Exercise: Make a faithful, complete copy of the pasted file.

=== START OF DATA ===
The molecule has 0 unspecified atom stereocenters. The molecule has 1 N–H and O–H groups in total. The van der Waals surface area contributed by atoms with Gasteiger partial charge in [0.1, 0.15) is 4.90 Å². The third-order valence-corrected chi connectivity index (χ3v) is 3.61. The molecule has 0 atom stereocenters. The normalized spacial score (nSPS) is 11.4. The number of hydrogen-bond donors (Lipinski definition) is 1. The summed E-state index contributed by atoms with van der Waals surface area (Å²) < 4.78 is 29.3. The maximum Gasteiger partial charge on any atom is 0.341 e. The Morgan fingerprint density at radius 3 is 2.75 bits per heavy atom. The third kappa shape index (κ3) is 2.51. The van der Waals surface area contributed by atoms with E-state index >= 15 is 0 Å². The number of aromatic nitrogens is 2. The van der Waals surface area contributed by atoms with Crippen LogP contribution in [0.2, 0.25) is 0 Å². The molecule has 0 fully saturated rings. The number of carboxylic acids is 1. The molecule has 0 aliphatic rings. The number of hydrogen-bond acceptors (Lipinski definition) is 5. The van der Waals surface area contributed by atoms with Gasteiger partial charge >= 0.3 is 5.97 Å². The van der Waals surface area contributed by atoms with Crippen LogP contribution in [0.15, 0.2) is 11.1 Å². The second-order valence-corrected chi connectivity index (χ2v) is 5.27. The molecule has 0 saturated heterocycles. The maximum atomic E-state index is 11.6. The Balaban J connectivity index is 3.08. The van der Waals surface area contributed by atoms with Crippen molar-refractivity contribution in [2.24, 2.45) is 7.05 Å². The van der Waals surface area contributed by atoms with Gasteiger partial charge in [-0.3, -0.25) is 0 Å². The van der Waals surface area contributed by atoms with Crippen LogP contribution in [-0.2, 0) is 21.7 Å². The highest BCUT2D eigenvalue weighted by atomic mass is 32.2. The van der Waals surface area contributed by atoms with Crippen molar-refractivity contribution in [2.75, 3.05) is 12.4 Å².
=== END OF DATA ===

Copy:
The molecule has 0 unspecified atom stereocenters. The molecule has 1 N–H and O–H groups in total. The van der Waals surface area contributed by atoms with Gasteiger partial charge in [0.1, 0.15) is 4.90 Å². The third-order valence-corrected chi connectivity index (χ3v) is 3.61. The molecule has 0 atom stereocenters. The normalized spacial score (nSPS) is 11.4. The number of hydrogen-bond donors (Lipinski definition) is 1. The summed E-state index contributed by atoms with van der Waals surface area (Å²) < 4.78 is 29.3. The maximum Gasteiger partial charge on any atom is 0.341 e. The Morgan fingerprint density at radius 3 is 2.75 bits per heavy atom. The third kappa shape index (κ3) is 2.51. The van der Waals surface area contributed by atoms with E-state index >= 15 is 0 Å². The number of aromatic nitrogens is 2. The van der Waals surface area contributed by atoms with Crippen LogP contribution in [0.2, 0.25) is 0 Å². The molecule has 0 fully saturated rings. The number of carboxylic acids is 1. The molecule has 0 aliphatic rings. The number of hydrogen-bond acceptors (Lipinski definition) is 5. The van der Waals surface area contributed by atoms with Gasteiger partial charge >= 0.3 is 5.97 Å². The van der Waals surface area contributed by atoms with Crippen LogP contribution in [0.15, 0.2) is 11.1 Å². The second-order valence-corrected chi connectivity index (χ2v) is 5.27. The molecule has 0 saturated heterocycles. The maximum atomic E-state index is 11.6. The Balaban J connectivity index is 3.08. The van der Waals surface area contributed by atoms with Crippen molar-refractivity contribution in [2.24, 2.45) is 7.05 Å². The van der Waals surface area contributed by atoms with Gasteiger partial charge in [-0.3, -0.25) is 0 Å². The van der Waals surface area contributed by atoms with Crippen LogP contribution in [-0.2, 0) is 21.7 Å². The highest BCUT2D eigenvalue weighted by atomic mass is 32.2. The van der Waals surface area contributed by atoms with Crippen molar-refractivity contribution in [2.75, 3.05) is 12.4 Å².